Uranium Investing

The sanctions imposed by the Trump administration after Washington pulled out of the Joint Comprehensive Plan of Action have impeded Iran’s ability to sell its oil abroad.

The Islamic Republic of Iran says it will increase the amount and grade of enriched uranium it produces if US sanctions against the nation are not lifted.

The sanctions imposed by the Trump administration after Washington pulled out of the 2015 Joint Comprehensive Plan of Action (JCPOA) have impeded Iran’s ability to sell its oil abroad.

The oil sector is one of Iran’s largest economic drivers, and the country’s inability to export its crude has impacted the entire country.

According to Reuters, Iran has given Europe 60 days to salvage the JCPOA or Tehran will further breach the enrichment protocol and exceed stockpiled mandates.

“This third step (away from the mandate of the JCPOA) may not appear very dramatic but it is at heart extremely significant. I think the third step will be the most important one we take the effects of which will be extraordinary,” Iran President Hassan Rouhani said on Wednesday (September 4).

This latest declaration from Rouhani comes after French officials offered to extend a US$15 billion credit line to the oil-producing nation if it agrees to fall in line with the pact; however, the deal would be contingent on the US approving of the credit line.

Iran Deputy Foreign Minister Abbas Araqchi appeared to condone the French proposal on Wednesday.

“Our return to the full implementation of the nuclear accord is subject to the receipt of US$15 billion over a four-month period, otherwise the process of reducing Iran’s commitments will continue,” reported Iran’s “semi-official” news agency Fars.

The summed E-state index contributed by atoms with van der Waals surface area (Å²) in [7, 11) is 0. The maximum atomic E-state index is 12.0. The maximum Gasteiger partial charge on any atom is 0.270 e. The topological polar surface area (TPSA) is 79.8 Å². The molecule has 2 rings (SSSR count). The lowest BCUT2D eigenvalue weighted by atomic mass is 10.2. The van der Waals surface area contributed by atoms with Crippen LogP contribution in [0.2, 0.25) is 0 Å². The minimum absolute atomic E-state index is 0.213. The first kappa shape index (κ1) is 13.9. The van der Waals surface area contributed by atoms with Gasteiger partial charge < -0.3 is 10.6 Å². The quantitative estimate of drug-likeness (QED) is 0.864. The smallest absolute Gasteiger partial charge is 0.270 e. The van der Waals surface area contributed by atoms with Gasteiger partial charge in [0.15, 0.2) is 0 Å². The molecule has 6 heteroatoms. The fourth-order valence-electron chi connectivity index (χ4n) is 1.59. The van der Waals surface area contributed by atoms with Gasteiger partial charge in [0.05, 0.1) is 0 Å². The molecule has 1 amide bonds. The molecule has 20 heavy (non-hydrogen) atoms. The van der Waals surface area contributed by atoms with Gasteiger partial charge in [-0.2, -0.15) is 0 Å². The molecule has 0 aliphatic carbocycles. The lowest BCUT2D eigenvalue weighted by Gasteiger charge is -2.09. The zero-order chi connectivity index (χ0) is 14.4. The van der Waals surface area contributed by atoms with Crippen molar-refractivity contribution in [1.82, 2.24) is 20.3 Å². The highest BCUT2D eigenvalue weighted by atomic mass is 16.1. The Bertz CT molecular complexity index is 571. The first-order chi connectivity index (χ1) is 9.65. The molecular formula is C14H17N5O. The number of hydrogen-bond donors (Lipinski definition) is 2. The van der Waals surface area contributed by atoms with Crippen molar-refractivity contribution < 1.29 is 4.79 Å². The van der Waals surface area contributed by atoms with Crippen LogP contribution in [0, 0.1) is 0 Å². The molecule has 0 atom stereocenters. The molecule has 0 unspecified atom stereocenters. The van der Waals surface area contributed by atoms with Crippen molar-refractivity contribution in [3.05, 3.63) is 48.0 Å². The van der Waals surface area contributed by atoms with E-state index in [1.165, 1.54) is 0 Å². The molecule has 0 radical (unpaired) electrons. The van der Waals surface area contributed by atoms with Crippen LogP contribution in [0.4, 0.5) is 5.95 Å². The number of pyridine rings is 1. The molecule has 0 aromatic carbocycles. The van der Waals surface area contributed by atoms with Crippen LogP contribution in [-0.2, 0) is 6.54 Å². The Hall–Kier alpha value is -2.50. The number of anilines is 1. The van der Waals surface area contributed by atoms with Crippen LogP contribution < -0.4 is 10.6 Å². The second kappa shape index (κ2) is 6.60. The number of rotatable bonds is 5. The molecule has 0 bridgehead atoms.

Despite playing a major role in Iran’s plans to enrich uranium past sanctioned levels, Washington has remained relatively tightlipped amid recent developments.

Iran on several occasions has denied that it plans to use enriched uranium for nuclear weapons.

The Atomic Energy Organization of Iran outlines the country’s stance on the weapons on its website, stating: “The Islamic Republic of Iran regards use of nuclear and chemical weapons as a cardinal and unforgivable sin.”

However, on the same page the agency seems to take issue with the US’ policing of nuclear fuel, and points to the potential that clean energy can offer a world struggling with climate change and greenhouse gas emissions.

“All nations should be able to use this clean energy for vital uses in the country and for the people. They need not be dependent on others in exercising this right. Certain western countries that unlawfully possess nuclear weapons want to keep the monopoly of nuclear fuel production for themselves,” it says.

Relations between Iran and the US have been deteriorating since mid-2018, when US President Donald Trump pulled his country out of the multi-nation pact and then slammed Iran with strict sanctions, removing the nation’s oil from the global market.

Earlier this year, both National Security Advisor Ambassador John Bolton and Secretary of State Mike Pompeo told reporters that Iran would be met with “unrelenting force” and “maximum pressure” if the country breached imposed uranium enrichment sanctions.

While Iran has continued to up its uranium levels, the country’s current enriched stock is far below the tonnes of nuclear fuel it had on hand pre-deal. Also, the uranium that is being enriched is still below the 20 percent it was at before the 2015 pact, and significantly lower than the 90 percent needed to be considered weapons grade.

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Securities Disclosure: I, Georgia Williams, hold no direct investment interest in any company mentioned in this article.


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